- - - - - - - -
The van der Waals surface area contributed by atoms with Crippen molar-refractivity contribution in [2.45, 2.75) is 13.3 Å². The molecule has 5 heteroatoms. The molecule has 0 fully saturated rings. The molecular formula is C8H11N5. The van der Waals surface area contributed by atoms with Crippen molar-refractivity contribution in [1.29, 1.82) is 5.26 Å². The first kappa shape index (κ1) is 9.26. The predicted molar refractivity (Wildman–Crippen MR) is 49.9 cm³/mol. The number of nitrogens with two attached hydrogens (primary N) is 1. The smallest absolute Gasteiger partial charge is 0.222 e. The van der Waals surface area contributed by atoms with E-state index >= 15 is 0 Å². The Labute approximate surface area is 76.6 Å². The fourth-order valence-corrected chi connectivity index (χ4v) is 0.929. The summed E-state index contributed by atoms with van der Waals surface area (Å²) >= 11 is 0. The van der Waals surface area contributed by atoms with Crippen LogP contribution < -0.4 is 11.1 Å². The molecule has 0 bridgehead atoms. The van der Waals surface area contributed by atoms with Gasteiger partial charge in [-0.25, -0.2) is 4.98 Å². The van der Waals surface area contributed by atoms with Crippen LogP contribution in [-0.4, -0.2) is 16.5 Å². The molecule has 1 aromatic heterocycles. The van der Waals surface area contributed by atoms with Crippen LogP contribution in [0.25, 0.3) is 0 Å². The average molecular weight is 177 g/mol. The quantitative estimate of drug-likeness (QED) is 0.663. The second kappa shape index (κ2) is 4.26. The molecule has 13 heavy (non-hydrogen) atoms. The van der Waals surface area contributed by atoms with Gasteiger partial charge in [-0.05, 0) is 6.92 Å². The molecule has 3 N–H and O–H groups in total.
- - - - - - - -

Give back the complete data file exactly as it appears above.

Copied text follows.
The van der Waals surface area contributed by atoms with Crippen molar-refractivity contribution in [2.45, 2.75) is 13.3 Å². The molecule has 5 heteroatoms. The molecule has 0 fully saturated rings. The molecular formula is C8H11N5. The van der Waals surface area contributed by atoms with Crippen molar-refractivity contribution in [1.29, 1.82) is 5.26 Å². The first kappa shape index (κ1) is 9.26. The predicted molar refractivity (Wildman–Crippen MR) is 49.9 cm³/mol. The number of nitrogens with two attached hydrogens (primary N) is 1. The smallest absolute Gasteiger partial charge is 0.222 e. The van der Waals surface area contributed by atoms with E-state index >= 15 is 0 Å². The Labute approximate surface area is 76.6 Å². The fourth-order valence-corrected chi connectivity index (χ4v) is 0.929. The summed E-state index contributed by atoms with van der Waals surface area (Å²) >= 11 is 0. The van der Waals surface area contributed by atoms with Crippen LogP contribution < -0.4 is 11.1 Å². The molecule has 0 bridgehead atoms. The van der Waals surface area contributed by atoms with Gasteiger partial charge in [-0.25, -0.2) is 4.98 Å². The van der Waals surface area contributed by atoms with Crippen LogP contribution in [-0.4, -0.2) is 16.5 Å². The molecule has 1 aromatic heterocycles. The van der Waals surface area contributed by atoms with Crippen LogP contribution in [0.25, 0.3) is 0 Å². The average molecular weight is 177 g/mol. The quantitative estimate of drug-likeness (QED) is 0.663. The second kappa shape index (κ2) is 4.26. The molecule has 13 heavy (non-hydrogen) atoms. The van der Waals surface area contributed by atoms with Gasteiger partial charge in [-0.05, 0) is 6.92 Å². The molecule has 3 N–H and O–H groups in total.